To move wildly or violently, without accomplishing anything useful. Paging or swapping systems that are overloaded waste most of their time moving data into and out of core (rather than performing useful computation) and are therefore said to thrash. Thrashing can also occur in a cache due to cache conflict or in a multiprocessor (see ping-pong).

Someone who keeps changing his mind (especially about what to work on next) is said to be thrashing. A person frantically trying to execute too many tasks at once (and not spending enough time on any single task) may also be described as thrashing.

Compare multitask.

[Jargon File]




1. See multithreading.

2. See threaded code.

3. topic thread.

[Jargon File]



threaded code


A technique for implementing virtual machine interpreters, introduced by J.R. Bell in 1973, where each op-code in the virtual machine instruction set is the address of some (lower level) code to perform the required operation. This kind of virtual machine can be implemented efficiently in machine code on most processors by simply performing an indirect jump to the address which is the next instruction.

Many Forth implementations use threaded code and nowadays some use the term "threading" for almost any technique used to implement Forth's virtual machine.

["James R. Bell", "Threaded Code", CACM, 1973, 16, 6, pp 370-372].

["An Architectural Trail to Threaded Code Systems", Kogge, P. M., IEEE Computer, March 1982].

Last updated: 1998-09-02



Thread Language Zero


(TL0) The instruction set of the TAM (Threaded Abstract Machine), used to implement Id.

["Fine-grain Parallelism with Minimal Hardware Support", David Culler et al, SIGPLAN Notices 26(4):164-175, ASPLOS-IV Proc, Apr 1991].

Last updated: 1995-03-13



A description of code which is either re-entrant or protected from multiple simultaneous execution by some form of mutual exclusion.

Last updated: 1997-01-30

three-finger salute

Vulcan nerve pinch

three-letter acronym


(TLA) The canonical, self-describing acronym for the name of a species with which computing terminology is infested. Examples include MCA, FTP, SNA, CPU, MMU, DMU, FPU, TLA.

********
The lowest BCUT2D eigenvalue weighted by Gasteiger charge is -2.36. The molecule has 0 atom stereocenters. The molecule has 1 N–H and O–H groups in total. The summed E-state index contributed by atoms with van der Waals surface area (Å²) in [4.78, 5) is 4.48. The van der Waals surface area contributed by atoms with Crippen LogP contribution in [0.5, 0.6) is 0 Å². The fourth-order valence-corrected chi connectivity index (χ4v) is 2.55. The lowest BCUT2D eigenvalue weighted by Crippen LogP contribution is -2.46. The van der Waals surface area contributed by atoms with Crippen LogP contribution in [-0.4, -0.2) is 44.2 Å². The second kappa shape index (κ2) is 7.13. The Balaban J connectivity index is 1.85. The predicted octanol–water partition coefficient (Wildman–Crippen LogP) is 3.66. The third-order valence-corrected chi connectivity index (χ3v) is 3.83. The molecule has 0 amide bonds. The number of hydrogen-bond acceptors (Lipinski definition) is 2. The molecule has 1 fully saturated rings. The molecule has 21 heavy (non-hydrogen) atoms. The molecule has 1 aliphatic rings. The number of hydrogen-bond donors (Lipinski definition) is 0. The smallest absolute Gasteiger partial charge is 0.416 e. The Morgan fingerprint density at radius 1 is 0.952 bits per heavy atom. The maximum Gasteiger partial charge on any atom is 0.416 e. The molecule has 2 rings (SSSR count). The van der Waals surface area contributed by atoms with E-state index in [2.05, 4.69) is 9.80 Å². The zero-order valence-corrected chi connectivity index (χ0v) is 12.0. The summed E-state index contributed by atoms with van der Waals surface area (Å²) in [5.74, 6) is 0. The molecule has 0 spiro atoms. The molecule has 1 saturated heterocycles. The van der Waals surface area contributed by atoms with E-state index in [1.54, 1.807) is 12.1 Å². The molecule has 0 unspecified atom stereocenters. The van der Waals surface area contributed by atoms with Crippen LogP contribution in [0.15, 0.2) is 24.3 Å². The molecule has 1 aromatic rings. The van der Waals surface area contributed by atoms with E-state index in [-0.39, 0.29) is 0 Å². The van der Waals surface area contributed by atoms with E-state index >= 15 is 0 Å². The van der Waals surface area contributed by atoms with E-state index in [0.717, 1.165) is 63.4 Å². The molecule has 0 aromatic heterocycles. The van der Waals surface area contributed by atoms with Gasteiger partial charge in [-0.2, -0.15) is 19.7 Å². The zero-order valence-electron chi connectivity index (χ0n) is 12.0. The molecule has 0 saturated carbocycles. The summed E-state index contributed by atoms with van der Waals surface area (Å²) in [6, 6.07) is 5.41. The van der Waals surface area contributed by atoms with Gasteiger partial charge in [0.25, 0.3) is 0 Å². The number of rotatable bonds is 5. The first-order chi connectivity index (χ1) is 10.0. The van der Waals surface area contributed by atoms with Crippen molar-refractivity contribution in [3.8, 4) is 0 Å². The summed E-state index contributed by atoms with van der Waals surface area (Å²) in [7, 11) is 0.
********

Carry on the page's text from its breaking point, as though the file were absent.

This dictionary contains many TLAs.

Sometimes used by extension for any confusing acronym. People who like this looser usage argue that not all TLAs have three letters, just as not all four-letter words have four letters. One also hears of "ETLA" (Extended Three-Letter Acronym) being used to describe four-letter acronyms. The term "SFLA" (Stupid Four-Letter Acronym) has also been reported.

See also YABA.

The self-effacing phrase "TDM TLA" (Too Damn Many...) is used to bemoan the plethora of TLAs in use. In 1989, a random of the journalistic persuasion asked hacker Paul Boutin "What do you think will be the biggest problem in computing in the 90s?" Paul's straight-faced response: "There are only 17,000 three-letter acronyms." (To be exact, there are 26^3 = 17,576.)

Last updated: 2014-08-14



A client-server architecture in which the user interface, functional process logic ("business rules") and data storage and access are developed and maintained as independent modules, most often on separate platforms.

Apart from the usual advantages of modular software with well defined interfaces, the three-tier architecture is intended to allow any of the three tiers to be upgraded or replaced independently as requirements or technology change. For example, an upgrade of desktop operating system from Microsoft Windows to Unix would only affect the user interface code.

Typically, the user interface runs on a desktop PC or workstation and uses a standard graphical user interface, functional process logic may consist of one or more separate modules running on a workstation or application server, and an RDBMS on a database server or mainframe contains the data storage logic. The middle tier may be multi-tiered itself (in which case the overall architecture is called an "n-tier architecture").

Last updated: 1998-05-13


1. The rate at which a processor can work expressed in instructions per second or jobs per hour or some other unit of performance.


2. data transfer rate.

Last updated: 2001-05-22

Nearby terms:

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